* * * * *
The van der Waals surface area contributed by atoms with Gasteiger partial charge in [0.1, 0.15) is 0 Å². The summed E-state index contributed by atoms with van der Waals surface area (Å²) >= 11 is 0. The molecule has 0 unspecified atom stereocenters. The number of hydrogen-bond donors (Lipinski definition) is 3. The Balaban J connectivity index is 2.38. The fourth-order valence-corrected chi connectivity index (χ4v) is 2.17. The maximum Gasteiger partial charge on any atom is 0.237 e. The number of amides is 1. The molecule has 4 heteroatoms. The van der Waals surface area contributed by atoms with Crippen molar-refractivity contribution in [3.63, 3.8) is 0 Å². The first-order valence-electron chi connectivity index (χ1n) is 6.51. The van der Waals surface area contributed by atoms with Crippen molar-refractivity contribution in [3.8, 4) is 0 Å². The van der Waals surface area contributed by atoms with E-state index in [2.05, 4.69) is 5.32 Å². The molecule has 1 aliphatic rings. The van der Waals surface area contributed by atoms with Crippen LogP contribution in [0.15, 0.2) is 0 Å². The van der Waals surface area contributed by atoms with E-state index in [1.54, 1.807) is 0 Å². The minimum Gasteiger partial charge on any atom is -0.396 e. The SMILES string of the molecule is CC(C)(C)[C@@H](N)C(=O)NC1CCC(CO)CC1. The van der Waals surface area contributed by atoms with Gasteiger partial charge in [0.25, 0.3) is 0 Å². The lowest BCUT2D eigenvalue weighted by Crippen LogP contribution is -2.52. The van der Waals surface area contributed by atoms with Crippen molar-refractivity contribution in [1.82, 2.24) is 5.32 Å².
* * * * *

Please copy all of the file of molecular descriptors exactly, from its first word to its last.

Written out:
The van der Waals surface area contributed by atoms with Gasteiger partial charge in [0.1, 0.15) is 0 Å². The summed E-state index contributed by atoms with van der Waals surface area (Å²) >= 11 is 0. The molecule has 0 unspecified atom stereocenters. The number of hydrogen-bond donors (Lipinski definition) is 3. The Balaban J connectivity index is 2.38. The fourth-order valence-corrected chi connectivity index (χ4v) is 2.17. The maximum Gasteiger partial charge on any atom is 0.237 e. The number of amides is 1. The molecule has 4 heteroatoms. The van der Waals surface area contributed by atoms with Crippen molar-refractivity contribution in [3.63, 3.8) is 0 Å². The first-order valence-electron chi connectivity index (χ1n) is 6.51. The van der Waals surface area contributed by atoms with Crippen molar-refractivity contribution in [3.8, 4) is 0 Å². The van der Waals surface area contributed by atoms with E-state index in [2.05, 4.69) is 5.32 Å². The molecule has 1 aliphatic rings. The van der Waals surface area contributed by atoms with Crippen LogP contribution in [0.15, 0.2) is 0 Å². The van der Waals surface area contributed by atoms with E-state index in [1.54, 1.807) is 0 Å². The minimum Gasteiger partial charge on any atom is -0.396 e. The SMILES string of the molecule is CC(C)(C)[C@@H](N)C(=O)NC1CCC(CO)CC1. The van der Waals surface area contributed by atoms with Gasteiger partial charge in [0.25, 0.3) is 0 Å². The lowest BCUT2D eigenvalue weighted by Crippen LogP contribution is -2.52. The van der Waals surface area contributed by atoms with Crippen molar-refractivity contribution in [1.82, 2.24) is 5.32 Å².